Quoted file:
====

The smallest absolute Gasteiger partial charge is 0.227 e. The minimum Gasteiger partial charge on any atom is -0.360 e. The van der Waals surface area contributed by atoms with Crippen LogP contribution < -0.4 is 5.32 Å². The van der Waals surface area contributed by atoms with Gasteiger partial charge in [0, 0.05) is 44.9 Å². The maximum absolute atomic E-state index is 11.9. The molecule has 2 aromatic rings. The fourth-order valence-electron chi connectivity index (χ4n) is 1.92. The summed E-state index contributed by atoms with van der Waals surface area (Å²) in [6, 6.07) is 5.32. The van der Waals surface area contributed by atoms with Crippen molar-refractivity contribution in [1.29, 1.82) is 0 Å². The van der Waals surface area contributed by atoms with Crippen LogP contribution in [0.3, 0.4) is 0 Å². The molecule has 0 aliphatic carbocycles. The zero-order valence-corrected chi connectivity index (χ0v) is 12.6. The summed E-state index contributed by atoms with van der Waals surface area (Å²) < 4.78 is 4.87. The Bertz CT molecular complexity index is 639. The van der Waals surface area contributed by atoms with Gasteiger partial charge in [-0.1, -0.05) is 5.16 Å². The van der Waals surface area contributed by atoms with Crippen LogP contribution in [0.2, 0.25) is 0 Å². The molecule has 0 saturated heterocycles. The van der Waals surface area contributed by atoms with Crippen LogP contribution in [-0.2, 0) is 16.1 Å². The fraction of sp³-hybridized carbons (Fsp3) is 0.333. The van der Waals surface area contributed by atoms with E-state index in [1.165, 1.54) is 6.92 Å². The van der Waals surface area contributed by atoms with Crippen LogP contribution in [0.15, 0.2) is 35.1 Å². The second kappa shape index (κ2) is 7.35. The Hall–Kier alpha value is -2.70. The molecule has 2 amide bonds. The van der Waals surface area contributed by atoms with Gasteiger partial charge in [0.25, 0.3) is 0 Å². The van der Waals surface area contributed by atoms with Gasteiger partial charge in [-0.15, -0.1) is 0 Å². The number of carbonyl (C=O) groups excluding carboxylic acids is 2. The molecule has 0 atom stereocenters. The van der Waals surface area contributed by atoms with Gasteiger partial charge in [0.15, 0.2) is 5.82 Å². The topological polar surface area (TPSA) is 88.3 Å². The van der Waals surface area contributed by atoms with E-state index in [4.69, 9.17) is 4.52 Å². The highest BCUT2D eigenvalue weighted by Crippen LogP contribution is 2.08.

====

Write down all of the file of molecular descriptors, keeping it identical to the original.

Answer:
The smallest absolute Gasteiger partial charge is 0.227 e. The minimum Gasteiger partial charge on any atom is -0.360 e. The van der Waals surface area contributed by atoms with Crippen LogP contribution < -0.4 is 5.32 Å². The van der Waals surface area contributed by atoms with Gasteiger partial charge in [0, 0.05) is 44.9 Å². The maximum absolute atomic E-state index is 11.9. The molecule has 2 aromatic rings. The fourth-order valence-electron chi connectivity index (χ4n) is 1.92. The summed E-state index contributed by atoms with van der Waals surface area (Å²) in [6, 6.07) is 5.32. The van der Waals surface area contributed by atoms with Crippen molar-refractivity contribution in [1.29, 1.82) is 0 Å². The van der Waals surface area contributed by atoms with Crippen LogP contribution in [0.3, 0.4) is 0 Å². The molecule has 0 aliphatic carbocycles. The zero-order valence-corrected chi connectivity index (χ0v) is 12.6. The summed E-state index contributed by atoms with van der Waals surface area (Å²) < 4.78 is 4.87. The Bertz CT molecular complexity index is 639. The van der Waals surface area contributed by atoms with Gasteiger partial charge in [-0.1, -0.05) is 5.16 Å². The van der Waals surface area contributed by atoms with Crippen LogP contribution in [0.2, 0.25) is 0 Å². The molecule has 0 saturated heterocycles. The van der Waals surface area contributed by atoms with Crippen LogP contribution in [-0.2, 0) is 16.1 Å². The fraction of sp³-hybridized carbons (Fsp3) is 0.333. The van der Waals surface area contributed by atoms with E-state index in [1.165, 1.54) is 6.92 Å². The van der Waals surface area contributed by atoms with Crippen LogP contribution in [0.15, 0.2) is 35.1 Å². The second kappa shape index (κ2) is 7.35. The Hall–Kier alpha value is -2.70. The molecule has 2 amide bonds. The van der Waals surface area contributed by atoms with Gasteiger partial charge in [0.25, 0.3) is 0 Å². The van der Waals surface area contributed by atoms with Gasteiger partial charge in [-0.15, -0.1) is 0 Å². The number of carbonyl (C=O) groups excluding carboxylic acids is 2. The molecule has 0 atom stereocenters. The van der Waals surface area contributed by atoms with Gasteiger partial charge in [0.15, 0.2) is 5.82 Å². The topological polar surface area (TPSA) is 88.3 Å². The van der Waals surface area contributed by atoms with E-state index in [4.69, 9.17) is 4.52 Å². The highest BCUT2D eigenvalue weighted by Crippen LogP contribution is 2.08.